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Student, or customer? (Feedback).

I read with considerable interest your editorial ["I Spy a Customer"] in the March 2003 issue. As an academic and administrator with a background in the public and private sectors, as well as the military, I certainly share the philosophy of melding best business practices with higher education management. Let's face it, education is big business and the industry is growing each year. However, to treat students as "customers" can have a deleterious effect on academic quality as well as credibility. Many students enroll in specific institutions because of the status of those institutions. And, for many, the costs of attending college drive the decision as to where to enroll. But, the bottom line is that in the business world, customer satisfaction is paramount, and processes are engineered to ensure the needs of the customer are met. When it comes to education, particularly higher education, many students would prefer to complete the process as fast as possible and with the minimum pain necessary. This translates to "cutting corners" wherever possible, which is reflected by the plagiarism we read about so often. If students are to be treated as customers in the business sense, colleges and universities wit[ have to make their programs more attractive and easier. Many students are not motivated by receiving an excellent education, per se, but rather by the credentials that the education provides. Thus, they want it fast and cheap. We can certainly use best business practices to run our institutions, but we also need to be wary of believing that higher education is solely a business and neglect the academic standards that produce better informed and more productive citizens.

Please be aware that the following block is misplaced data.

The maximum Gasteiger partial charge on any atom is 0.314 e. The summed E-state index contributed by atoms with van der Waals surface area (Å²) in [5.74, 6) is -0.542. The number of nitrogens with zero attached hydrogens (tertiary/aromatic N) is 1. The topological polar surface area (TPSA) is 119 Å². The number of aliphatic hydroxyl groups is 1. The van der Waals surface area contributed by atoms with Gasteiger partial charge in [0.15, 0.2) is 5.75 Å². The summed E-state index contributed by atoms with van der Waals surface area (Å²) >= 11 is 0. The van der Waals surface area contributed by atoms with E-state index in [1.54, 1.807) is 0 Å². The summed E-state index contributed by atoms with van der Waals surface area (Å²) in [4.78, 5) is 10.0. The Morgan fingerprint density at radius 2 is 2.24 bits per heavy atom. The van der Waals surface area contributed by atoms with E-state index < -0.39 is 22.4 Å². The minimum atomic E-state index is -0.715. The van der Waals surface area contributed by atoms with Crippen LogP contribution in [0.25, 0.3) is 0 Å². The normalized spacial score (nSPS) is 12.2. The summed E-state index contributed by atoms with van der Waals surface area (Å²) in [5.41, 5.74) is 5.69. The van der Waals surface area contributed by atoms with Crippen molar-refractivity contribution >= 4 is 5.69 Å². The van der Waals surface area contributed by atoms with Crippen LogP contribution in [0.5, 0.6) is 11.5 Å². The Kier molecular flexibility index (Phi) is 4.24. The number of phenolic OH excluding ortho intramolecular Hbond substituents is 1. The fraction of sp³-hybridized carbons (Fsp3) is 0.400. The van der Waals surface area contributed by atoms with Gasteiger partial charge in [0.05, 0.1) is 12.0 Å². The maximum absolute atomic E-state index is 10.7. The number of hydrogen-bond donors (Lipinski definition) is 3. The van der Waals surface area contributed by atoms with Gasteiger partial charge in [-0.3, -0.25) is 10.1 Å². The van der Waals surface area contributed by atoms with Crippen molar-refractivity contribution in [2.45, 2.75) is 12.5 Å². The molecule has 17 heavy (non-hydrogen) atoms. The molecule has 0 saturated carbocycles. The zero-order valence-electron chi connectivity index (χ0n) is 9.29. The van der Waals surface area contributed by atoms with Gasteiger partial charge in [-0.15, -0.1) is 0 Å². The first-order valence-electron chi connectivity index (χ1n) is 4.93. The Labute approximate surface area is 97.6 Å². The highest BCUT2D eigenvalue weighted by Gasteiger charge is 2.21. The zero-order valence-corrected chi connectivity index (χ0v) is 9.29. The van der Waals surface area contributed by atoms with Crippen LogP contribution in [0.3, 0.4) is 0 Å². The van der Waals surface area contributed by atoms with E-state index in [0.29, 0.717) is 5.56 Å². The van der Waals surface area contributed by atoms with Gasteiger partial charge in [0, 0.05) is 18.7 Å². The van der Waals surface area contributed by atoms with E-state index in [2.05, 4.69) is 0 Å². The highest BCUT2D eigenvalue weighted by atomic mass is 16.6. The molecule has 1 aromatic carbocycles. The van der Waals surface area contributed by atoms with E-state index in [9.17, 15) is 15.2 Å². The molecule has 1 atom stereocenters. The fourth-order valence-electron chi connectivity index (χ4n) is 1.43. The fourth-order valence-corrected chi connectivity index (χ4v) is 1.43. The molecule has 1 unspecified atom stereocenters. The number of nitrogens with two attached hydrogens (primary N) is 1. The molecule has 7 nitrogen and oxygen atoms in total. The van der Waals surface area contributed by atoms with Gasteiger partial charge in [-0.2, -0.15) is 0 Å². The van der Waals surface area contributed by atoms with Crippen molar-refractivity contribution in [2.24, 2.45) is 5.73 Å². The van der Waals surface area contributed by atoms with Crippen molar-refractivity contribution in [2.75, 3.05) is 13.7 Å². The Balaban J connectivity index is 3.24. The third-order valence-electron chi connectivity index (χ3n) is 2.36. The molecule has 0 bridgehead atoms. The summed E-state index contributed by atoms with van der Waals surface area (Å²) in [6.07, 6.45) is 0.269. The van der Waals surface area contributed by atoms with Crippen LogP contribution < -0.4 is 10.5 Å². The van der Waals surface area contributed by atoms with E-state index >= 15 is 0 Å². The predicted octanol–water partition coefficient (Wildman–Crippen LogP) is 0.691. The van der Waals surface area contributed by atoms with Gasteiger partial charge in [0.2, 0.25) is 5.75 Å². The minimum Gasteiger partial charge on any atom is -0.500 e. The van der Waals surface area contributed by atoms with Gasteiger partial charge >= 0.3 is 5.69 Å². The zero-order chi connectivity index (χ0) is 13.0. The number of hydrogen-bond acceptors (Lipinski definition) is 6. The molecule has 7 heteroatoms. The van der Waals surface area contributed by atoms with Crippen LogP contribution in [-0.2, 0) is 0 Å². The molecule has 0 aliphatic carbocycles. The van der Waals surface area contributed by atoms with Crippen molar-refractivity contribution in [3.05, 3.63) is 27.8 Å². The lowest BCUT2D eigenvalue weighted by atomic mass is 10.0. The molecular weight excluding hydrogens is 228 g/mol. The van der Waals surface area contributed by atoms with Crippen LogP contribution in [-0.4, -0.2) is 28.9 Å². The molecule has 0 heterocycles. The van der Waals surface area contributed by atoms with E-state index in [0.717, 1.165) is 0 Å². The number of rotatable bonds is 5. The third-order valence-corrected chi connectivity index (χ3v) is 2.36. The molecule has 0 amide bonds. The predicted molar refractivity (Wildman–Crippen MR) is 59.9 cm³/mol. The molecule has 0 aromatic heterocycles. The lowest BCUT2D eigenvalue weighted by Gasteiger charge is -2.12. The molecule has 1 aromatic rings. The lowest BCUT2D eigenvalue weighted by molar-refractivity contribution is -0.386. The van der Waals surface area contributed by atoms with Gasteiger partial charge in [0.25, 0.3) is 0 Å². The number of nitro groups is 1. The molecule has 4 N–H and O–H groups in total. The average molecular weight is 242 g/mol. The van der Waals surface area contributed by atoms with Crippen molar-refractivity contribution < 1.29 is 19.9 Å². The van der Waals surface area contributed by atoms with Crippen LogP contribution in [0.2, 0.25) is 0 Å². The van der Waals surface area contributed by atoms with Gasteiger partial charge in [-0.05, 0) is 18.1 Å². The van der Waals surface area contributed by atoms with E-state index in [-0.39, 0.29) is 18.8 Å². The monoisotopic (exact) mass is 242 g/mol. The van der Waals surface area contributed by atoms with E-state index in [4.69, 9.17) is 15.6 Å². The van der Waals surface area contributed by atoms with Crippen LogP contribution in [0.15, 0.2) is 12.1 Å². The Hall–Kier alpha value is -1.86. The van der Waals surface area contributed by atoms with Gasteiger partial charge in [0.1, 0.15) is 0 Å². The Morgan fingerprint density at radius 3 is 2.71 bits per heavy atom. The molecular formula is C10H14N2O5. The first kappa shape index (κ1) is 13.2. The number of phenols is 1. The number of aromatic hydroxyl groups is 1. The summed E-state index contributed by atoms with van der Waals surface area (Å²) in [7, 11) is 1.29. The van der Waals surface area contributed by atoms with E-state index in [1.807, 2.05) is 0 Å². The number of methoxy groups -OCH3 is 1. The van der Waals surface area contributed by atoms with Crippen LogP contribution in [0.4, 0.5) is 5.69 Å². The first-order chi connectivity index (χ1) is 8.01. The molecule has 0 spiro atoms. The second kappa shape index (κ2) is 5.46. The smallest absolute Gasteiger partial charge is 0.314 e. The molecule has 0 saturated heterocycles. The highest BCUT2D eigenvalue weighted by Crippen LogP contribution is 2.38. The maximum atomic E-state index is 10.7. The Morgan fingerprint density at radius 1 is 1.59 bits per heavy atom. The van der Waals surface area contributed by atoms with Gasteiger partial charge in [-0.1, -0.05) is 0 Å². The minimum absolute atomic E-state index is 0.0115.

DR. JOSEPH GALIOTO, Campus Dean, Manassas Strayer University Manassas, VA

I enjoyed your article in the March UB. I am the business manager at Baker College of Jackson. I wanted to add a single point to your article: that there are internal and external customers to view. The external customers are the students (if you choose to view them in that fashion). The internal customers are the employees, departments, and faculty that interact with each other on a daily basis. These internal customers' ability to serve each other at the highest level will only increase the overall customer service provided to the student. In your article, you hinted toward that point with the academic side of higher education.

CRAIG TAPLEY, Business Manager Baker College of Jackson Jackson, MI
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Publication:University Business
Date:Apr 1, 2003
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